|Source: Wikimedia Commons|
To look at a wad of asbestos, one might think that it's man-made: the fluffy fibers and uniform texture make it seem synthetic. In fact, though, asbestos is actually a naturally-occurring mineral. Because of its flame-retardant nature, it was a popular material for clothing and fabrics since the days of ancient Greece and Rome. Even before that, the Egyptians used asbestos in funeral shrouds and as long-lasting wicks for oil lamps and candles.
It was during the Industrial Revolution that asbestos really took off. A good insulator that was also fireproof? What's not to love?
Unfortunately, as we know now, asbestos has a terrible downside. The tiny fibers break off and float through the air. If inhaled, they become lodged in the delicate tissues of the respiratory system, eventually causing mesothelioma cancer (which affects the pluria, the lining of the lungs) or asbestosis (a chronic lung disease which can lead to mesothelioma).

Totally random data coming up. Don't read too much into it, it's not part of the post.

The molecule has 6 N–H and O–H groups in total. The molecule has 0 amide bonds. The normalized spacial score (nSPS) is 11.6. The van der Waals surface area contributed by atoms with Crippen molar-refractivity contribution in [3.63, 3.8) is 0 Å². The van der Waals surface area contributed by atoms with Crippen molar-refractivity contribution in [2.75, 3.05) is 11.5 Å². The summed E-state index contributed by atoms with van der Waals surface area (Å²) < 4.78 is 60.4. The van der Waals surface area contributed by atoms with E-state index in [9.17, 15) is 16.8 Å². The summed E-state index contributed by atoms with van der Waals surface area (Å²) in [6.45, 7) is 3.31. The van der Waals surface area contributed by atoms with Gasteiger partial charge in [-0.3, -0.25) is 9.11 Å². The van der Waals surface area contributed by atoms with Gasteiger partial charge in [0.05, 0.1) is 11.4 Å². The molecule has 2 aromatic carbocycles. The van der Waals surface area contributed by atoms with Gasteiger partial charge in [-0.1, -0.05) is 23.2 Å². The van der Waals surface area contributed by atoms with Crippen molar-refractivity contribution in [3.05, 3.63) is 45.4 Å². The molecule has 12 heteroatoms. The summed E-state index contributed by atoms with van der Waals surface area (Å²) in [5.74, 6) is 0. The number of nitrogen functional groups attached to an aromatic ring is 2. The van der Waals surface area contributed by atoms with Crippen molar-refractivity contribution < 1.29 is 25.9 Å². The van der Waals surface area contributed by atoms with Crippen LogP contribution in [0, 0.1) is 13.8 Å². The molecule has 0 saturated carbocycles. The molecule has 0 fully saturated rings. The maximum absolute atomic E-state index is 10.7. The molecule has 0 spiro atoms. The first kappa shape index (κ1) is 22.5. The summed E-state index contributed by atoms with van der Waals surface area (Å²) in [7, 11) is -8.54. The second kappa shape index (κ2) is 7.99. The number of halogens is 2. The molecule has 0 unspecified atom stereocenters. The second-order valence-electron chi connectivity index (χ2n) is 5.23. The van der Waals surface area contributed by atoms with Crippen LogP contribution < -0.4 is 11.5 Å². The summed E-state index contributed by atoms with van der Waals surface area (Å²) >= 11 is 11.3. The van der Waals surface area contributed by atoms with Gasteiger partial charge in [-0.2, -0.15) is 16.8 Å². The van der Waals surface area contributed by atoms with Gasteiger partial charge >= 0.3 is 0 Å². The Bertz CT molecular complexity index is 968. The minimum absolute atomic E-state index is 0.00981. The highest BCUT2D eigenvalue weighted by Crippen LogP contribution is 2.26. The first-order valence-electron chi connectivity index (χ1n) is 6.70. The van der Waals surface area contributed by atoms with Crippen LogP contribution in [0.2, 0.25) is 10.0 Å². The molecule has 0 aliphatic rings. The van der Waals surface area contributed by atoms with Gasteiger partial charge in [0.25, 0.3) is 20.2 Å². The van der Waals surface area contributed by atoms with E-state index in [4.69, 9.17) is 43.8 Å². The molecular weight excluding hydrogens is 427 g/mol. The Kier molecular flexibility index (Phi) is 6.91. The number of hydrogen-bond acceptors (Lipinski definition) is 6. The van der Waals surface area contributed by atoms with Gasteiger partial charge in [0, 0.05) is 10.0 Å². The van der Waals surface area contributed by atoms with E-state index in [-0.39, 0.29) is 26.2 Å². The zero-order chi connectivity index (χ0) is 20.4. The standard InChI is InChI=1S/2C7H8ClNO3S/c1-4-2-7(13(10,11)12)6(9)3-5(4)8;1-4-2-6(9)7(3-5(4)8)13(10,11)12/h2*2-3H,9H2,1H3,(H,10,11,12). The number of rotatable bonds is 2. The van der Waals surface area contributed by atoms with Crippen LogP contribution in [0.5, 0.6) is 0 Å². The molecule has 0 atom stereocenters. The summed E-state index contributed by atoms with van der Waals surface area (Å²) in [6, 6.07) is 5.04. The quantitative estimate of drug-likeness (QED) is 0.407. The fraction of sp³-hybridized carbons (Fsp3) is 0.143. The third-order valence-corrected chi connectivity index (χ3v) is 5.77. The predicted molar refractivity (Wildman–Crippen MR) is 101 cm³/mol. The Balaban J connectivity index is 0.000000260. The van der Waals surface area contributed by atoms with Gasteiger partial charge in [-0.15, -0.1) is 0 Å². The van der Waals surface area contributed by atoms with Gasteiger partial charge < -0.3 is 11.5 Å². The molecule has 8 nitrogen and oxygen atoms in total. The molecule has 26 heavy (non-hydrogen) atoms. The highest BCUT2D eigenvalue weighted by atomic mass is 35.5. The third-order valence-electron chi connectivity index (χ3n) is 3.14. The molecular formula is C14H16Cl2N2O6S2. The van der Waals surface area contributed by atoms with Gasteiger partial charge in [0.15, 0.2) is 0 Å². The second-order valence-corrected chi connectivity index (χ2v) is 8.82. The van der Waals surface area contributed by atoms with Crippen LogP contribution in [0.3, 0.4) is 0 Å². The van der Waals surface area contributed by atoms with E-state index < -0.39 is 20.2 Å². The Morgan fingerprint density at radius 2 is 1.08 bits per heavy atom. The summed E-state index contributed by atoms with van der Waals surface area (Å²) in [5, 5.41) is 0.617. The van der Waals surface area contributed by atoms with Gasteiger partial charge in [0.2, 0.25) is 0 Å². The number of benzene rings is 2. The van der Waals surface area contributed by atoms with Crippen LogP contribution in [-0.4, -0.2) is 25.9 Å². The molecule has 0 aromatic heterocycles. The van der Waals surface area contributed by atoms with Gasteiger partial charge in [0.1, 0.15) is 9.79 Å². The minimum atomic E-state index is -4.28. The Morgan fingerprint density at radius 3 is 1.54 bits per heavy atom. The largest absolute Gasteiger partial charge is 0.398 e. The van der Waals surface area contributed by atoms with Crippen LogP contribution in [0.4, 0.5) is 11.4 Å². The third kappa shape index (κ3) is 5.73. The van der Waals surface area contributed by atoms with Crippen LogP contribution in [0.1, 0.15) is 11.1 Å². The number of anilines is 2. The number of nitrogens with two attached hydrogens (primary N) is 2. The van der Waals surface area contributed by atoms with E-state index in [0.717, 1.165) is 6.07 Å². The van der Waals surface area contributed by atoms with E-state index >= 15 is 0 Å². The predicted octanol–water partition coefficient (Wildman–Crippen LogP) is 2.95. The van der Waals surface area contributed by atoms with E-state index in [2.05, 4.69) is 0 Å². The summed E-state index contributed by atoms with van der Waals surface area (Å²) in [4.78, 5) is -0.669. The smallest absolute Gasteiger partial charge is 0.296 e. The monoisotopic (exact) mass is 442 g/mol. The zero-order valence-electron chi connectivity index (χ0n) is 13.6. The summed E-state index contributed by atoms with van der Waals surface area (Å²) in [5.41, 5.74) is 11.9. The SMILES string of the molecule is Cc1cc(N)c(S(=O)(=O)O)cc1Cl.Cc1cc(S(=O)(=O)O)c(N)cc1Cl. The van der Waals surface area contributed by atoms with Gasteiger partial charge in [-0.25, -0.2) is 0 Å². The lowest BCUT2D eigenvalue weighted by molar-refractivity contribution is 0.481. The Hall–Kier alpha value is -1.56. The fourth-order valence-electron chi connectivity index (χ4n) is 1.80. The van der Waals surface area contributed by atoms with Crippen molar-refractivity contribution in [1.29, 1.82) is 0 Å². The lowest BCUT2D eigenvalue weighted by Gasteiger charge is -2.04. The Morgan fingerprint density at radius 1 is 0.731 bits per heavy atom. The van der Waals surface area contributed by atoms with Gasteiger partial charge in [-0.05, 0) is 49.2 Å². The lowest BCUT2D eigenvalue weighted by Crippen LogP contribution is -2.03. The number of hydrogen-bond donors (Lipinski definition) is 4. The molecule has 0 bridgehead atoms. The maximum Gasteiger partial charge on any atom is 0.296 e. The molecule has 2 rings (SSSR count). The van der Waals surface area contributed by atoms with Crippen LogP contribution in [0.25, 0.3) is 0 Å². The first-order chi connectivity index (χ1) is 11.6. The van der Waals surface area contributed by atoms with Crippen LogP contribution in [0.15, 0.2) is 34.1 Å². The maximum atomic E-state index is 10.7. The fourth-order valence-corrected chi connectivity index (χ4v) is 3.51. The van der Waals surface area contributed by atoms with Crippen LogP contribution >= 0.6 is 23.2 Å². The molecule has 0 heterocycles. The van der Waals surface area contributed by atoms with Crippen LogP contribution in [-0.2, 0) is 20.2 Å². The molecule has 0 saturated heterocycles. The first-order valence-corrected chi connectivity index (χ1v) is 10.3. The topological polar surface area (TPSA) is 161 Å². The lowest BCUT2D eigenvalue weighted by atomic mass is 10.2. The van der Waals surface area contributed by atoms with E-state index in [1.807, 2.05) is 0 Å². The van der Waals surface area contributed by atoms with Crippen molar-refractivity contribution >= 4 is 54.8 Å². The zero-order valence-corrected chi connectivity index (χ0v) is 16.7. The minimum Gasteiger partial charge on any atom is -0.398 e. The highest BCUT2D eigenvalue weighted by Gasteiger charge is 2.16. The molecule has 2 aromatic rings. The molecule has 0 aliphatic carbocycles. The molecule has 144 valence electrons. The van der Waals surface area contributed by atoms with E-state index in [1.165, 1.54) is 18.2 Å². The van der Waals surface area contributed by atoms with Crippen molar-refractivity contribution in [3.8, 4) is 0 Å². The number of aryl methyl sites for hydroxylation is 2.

In the 1970s, after centuries of documentation of the health effects of asbestos exposure, the U.S. Government finally passed legislation against its excessive use (though it has still not been banned outright).
If your home was built before the early 80s, you may be at risk. Checking for asbestos involves more than just looking behind your wallpaper or shining a flashlight around the basement, though. Suspicious substances must be sent to lab so that professionals can examine them for asbestos fibers. The National Institute of Standards and Technology maintains a list of such labs. Visit their site or call them at (301) 975-4016 for more information or to find a facility close to you.
"History of Asbestos." Asbestos.com. The Mesothelioma Center, 19 November, 2015. Web.
"Owens Corning/Fibreboard Corporation." Mesothelioma.com. The Mesothelioma Cancer Alliance, 2015. Web.
"U.S. Federal Bans on Asbestos." EPA. U.S. Environmental Protection Agency, 3 February 2015. Web.